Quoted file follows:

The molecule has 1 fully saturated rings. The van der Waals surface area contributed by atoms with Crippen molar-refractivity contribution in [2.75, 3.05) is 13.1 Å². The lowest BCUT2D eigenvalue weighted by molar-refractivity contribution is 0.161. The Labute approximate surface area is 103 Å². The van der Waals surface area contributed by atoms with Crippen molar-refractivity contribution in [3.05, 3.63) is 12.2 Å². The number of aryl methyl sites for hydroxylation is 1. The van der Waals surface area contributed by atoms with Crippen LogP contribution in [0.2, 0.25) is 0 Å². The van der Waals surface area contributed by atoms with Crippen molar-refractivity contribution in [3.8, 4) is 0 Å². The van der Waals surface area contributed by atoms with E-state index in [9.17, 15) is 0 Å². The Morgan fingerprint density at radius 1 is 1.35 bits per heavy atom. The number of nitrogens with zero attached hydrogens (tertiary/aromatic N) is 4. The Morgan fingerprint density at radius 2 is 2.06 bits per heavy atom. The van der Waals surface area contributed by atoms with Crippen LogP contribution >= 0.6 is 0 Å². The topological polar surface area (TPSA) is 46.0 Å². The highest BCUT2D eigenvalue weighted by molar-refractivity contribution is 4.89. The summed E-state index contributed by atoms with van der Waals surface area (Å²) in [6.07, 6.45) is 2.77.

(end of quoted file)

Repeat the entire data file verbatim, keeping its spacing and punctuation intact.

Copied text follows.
The molecule has 1 fully saturated rings. The van der Waals surface area contributed by atoms with Crippen molar-refractivity contribution in [2.75, 3.05) is 13.1 Å². The lowest BCUT2D eigenvalue weighted by molar-refractivity contribution is 0.161. The Labute approximate surface area is 103 Å². The van der Waals surface area contributed by atoms with Crippen molar-refractivity contribution in [3.05, 3.63) is 12.2 Å². The number of aryl methyl sites for hydroxylation is 1. The van der Waals surface area contributed by atoms with Crippen LogP contribution in [0.2, 0.25) is 0 Å². The van der Waals surface area contributed by atoms with Crippen molar-refractivity contribution in [3.8, 4) is 0 Å². The van der Waals surface area contributed by atoms with E-state index in [9.17, 15) is 0 Å². The Morgan fingerprint density at radius 1 is 1.35 bits per heavy atom. The number of nitrogens with zero attached hydrogens (tertiary/aromatic N) is 4. The Morgan fingerprint density at radius 2 is 2.06 bits per heavy atom. The van der Waals surface area contributed by atoms with Crippen LogP contribution >= 0.6 is 0 Å². The topological polar surface area (TPSA) is 46.0 Å². The highest BCUT2D eigenvalue weighted by molar-refractivity contribution is 4.89. The summed E-state index contributed by atoms with van der Waals surface area (Å²) in [6.07, 6.45) is 2.77.